He’s also unbelievably quick! I mean, he gets through a heck of a lot of multi-episode series in a year. And yet it retains that finished painted look, really not a million miles from his fine art work. I’m sure Tharg has faster pensmiths on his head dial, but when you factor in the detail and sheer amount of paint Davis splashes on the page, it’s worth celebrating. I will concede that sometimes, Davis prefers to nip in and out of a panel quickly, rather than letting anything linger…
Dredd and Orlok shootout. Amazing.
Words by John Wagner

But he’s made this something of a stylistic flourish, and it generally works in service to the story. And no one would accuse him of not being able to draw! Especially when another Davis trick is to liven up dialogue sequences with extreme close-ups, still fully painted:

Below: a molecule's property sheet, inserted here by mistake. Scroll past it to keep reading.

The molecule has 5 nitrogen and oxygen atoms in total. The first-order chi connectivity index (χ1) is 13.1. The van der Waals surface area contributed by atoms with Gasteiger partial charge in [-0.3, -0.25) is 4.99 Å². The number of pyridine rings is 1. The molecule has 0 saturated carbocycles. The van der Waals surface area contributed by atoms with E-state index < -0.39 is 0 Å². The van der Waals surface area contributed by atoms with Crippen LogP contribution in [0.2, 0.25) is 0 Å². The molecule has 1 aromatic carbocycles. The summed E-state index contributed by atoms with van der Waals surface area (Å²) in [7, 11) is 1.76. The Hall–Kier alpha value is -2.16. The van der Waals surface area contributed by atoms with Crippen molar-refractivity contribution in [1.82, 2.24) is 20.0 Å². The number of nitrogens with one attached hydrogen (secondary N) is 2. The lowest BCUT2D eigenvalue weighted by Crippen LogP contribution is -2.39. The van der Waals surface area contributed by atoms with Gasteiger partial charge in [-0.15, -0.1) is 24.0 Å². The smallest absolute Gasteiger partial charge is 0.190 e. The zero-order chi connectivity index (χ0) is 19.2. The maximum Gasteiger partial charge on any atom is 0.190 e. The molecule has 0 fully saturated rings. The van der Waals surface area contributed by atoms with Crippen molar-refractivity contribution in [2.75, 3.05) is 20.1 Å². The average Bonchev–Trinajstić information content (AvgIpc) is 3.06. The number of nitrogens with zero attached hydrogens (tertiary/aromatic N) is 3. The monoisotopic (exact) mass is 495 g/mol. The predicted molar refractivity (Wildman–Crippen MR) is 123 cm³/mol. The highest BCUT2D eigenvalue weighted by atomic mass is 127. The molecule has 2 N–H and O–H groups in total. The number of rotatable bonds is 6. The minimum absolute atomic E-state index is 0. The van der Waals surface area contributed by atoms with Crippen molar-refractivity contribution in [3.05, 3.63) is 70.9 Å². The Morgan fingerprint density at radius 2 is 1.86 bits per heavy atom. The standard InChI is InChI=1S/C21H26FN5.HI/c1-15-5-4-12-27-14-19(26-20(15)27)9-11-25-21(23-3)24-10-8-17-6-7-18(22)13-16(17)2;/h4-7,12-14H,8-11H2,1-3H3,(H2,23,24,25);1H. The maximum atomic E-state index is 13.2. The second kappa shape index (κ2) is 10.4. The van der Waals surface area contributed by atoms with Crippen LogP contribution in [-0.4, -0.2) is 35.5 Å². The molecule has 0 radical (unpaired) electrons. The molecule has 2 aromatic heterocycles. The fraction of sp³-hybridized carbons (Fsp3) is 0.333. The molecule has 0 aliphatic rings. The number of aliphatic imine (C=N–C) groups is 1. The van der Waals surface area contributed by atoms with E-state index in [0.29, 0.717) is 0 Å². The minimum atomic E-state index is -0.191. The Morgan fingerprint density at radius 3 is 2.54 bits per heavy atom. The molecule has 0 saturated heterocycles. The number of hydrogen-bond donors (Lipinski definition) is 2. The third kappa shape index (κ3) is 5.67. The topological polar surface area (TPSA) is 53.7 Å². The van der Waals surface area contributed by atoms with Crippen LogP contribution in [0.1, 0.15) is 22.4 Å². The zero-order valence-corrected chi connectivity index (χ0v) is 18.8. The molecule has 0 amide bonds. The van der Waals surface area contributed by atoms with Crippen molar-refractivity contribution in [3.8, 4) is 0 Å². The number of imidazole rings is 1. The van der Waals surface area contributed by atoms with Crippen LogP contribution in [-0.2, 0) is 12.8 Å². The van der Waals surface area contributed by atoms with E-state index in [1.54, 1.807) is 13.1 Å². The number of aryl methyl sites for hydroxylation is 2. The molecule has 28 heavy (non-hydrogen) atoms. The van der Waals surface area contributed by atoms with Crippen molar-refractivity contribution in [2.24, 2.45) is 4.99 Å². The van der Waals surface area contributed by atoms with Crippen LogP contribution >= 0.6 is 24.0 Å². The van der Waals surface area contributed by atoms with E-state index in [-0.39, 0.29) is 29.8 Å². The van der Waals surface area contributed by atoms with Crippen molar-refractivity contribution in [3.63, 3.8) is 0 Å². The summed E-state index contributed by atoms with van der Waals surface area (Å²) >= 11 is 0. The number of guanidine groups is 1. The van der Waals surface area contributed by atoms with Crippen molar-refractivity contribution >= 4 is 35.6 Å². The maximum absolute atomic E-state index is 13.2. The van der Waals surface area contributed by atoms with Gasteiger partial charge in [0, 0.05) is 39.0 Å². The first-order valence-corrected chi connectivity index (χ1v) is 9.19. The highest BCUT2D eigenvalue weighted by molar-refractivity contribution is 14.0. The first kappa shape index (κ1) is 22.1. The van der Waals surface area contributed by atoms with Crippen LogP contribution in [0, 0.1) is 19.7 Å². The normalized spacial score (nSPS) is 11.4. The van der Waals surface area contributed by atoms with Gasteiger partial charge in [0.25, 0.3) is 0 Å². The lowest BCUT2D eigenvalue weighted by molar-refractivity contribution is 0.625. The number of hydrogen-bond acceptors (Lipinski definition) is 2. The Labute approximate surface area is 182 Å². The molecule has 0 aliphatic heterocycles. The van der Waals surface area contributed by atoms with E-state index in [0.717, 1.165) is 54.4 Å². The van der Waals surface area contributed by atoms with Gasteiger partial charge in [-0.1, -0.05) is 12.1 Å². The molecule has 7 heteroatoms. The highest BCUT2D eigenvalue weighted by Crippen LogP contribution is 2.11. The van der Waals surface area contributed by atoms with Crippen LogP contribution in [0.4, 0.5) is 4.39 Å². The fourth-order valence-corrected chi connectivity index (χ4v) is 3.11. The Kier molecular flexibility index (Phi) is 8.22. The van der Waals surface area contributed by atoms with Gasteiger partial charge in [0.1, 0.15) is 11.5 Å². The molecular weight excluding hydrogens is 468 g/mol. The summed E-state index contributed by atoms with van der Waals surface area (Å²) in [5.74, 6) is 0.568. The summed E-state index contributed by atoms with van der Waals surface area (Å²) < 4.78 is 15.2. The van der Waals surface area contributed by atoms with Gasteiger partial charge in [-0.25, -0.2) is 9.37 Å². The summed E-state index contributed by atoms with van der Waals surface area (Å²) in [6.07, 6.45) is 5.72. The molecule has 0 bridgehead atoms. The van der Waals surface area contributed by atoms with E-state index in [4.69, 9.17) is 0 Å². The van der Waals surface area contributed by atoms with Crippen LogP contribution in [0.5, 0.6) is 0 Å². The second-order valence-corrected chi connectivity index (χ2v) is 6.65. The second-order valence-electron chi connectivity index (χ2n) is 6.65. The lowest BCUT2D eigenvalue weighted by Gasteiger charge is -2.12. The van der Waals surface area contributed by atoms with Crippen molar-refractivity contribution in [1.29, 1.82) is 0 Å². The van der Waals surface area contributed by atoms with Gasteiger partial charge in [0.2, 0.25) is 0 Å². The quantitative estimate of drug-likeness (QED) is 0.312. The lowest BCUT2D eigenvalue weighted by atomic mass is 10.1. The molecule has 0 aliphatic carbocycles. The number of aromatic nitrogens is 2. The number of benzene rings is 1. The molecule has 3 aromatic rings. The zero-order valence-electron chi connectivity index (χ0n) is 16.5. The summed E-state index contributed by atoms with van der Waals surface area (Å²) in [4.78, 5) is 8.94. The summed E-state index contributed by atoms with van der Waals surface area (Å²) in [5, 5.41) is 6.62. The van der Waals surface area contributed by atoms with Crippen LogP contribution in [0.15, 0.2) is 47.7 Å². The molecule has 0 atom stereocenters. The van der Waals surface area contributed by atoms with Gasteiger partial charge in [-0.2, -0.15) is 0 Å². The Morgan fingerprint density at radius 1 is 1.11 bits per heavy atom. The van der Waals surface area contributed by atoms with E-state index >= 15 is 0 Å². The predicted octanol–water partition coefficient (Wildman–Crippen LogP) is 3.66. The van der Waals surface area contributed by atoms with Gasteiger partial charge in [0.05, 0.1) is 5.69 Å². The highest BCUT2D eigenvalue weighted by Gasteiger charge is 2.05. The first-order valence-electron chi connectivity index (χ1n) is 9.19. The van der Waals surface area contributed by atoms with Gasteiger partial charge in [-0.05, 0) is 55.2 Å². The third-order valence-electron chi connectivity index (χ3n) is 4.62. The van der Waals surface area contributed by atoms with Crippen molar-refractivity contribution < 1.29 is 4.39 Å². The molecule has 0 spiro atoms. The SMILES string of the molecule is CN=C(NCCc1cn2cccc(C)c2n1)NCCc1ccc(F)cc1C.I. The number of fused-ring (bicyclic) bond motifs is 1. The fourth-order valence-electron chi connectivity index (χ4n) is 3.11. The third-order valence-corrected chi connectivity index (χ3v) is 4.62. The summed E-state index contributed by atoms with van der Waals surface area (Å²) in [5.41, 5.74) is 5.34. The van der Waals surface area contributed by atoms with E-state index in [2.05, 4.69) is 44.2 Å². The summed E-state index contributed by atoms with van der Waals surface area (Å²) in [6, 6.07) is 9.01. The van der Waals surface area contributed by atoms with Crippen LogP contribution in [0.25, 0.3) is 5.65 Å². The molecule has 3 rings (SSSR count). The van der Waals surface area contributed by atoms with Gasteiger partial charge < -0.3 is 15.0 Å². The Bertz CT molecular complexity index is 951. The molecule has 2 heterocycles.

You don't even need the whole face to demonstrate body language.
Words by Ian Edginton
All this said, I’m aware that the same photo-protraiture style turns plenty of people off. A shame.

But painting well and throwing in comedy expressions isn’t Davis’s only trick – he’s something of a horror great, crafting some eyepopping  / skin-flaying gore in Stone Island, while also mixing up one of the best ‘alien body trapped in a human housing’ monsters. (Actually, I’m not especially keen on the look of the aliens as aliens, but when housed in human felsh, they’re amazing). 

Harry Rivers, the shell of a man housing the body of an extra-dimensional beastie.
Laughter by Ian Edginton
And then in Damnation Station he did something amazingly ethereal with his colours to create a truly horrific extra-dimensional being(s). (I'm afraid I don't have a scan of this at the moment; had to steal from Colin Smith again)